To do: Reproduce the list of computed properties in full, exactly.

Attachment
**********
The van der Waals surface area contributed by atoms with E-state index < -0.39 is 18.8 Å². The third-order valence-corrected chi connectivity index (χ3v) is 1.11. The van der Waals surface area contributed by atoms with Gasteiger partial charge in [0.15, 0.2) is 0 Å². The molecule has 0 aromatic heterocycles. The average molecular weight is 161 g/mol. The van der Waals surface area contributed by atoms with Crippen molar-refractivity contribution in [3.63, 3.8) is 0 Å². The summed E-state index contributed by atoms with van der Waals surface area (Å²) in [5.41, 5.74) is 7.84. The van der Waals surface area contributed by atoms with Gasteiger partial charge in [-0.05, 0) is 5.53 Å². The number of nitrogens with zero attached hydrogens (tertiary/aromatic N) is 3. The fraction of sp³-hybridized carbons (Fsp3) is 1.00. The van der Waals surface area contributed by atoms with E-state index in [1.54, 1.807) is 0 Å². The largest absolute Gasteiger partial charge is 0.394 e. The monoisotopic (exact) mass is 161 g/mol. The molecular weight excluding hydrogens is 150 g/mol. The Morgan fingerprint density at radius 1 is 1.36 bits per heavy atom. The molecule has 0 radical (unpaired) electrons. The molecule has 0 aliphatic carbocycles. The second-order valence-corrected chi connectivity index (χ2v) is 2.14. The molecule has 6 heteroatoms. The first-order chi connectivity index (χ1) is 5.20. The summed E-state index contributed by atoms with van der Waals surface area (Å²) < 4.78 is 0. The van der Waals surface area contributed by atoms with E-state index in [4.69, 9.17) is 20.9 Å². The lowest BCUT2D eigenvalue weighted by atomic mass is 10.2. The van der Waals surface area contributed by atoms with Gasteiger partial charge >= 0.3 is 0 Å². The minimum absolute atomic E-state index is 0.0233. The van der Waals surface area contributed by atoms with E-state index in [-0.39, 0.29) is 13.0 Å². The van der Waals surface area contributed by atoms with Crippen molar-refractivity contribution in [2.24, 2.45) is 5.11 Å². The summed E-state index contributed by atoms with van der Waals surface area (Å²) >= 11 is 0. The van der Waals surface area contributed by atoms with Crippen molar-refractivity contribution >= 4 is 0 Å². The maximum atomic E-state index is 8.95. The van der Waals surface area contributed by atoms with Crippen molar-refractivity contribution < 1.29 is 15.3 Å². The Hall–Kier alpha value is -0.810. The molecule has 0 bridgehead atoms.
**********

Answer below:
The van der Waals surface area contributed by atoms with E-state index < -0.39 is 18.8 Å². The third-order valence-corrected chi connectivity index (χ3v) is 1.11. The van der Waals surface area contributed by atoms with Gasteiger partial charge in [0.15, 0.2) is 0 Å². The molecule has 0 aromatic heterocycles. The average molecular weight is 161 g/mol. The van der Waals surface area contributed by atoms with Crippen molar-refractivity contribution in [3.63, 3.8) is 0 Å². The summed E-state index contributed by atoms with van der Waals surface area (Å²) in [5.41, 5.74) is 7.84. The van der Waals surface area contributed by atoms with Gasteiger partial charge in [-0.05, 0) is 5.53 Å². The number of nitrogens with zero attached hydrogens (tertiary/aromatic N) is 3. The fraction of sp³-hybridized carbons (Fsp3) is 1.00. The van der Waals surface area contributed by atoms with E-state index in [1.54, 1.807) is 0 Å². The largest absolute Gasteiger partial charge is 0.394 e. The monoisotopic (exact) mass is 161 g/mol. The molecular weight excluding hydrogens is 150 g/mol. The Morgan fingerprint density at radius 1 is 1.36 bits per heavy atom. The molecule has 0 radical (unpaired) electrons. The molecule has 0 aliphatic carbocycles. The second-order valence-corrected chi connectivity index (χ2v) is 2.14. The molecule has 6 heteroatoms. The first-order chi connectivity index (χ1) is 5.20. The summed E-state index contributed by atoms with van der Waals surface area (Å²) < 4.78 is 0. The van der Waals surface area contributed by atoms with E-state index in [4.69, 9.17) is 20.9 Å². The lowest BCUT2D eigenvalue weighted by atomic mass is 10.2. The van der Waals surface area contributed by atoms with Gasteiger partial charge >= 0.3 is 0 Å². The minimum absolute atomic E-state index is 0.0233. The van der Waals surface area contributed by atoms with E-state index in [-0.39, 0.29) is 13.0 Å². The van der Waals surface area contributed by atoms with Crippen molar-refractivity contribution in [2.24, 2.45) is 5.11 Å². The summed E-state index contributed by atoms with van der Waals surface area (Å²) >= 11 is 0. The van der Waals surface area contributed by atoms with Crippen molar-refractivity contribution >= 4 is 0 Å². The maximum atomic E-state index is 8.95. The van der Waals surface area contributed by atoms with Crippen molar-refractivity contribution < 1.29 is 15.3 Å². The Hall–Kier alpha value is -0.810. The molecule has 0 bridgehead atoms.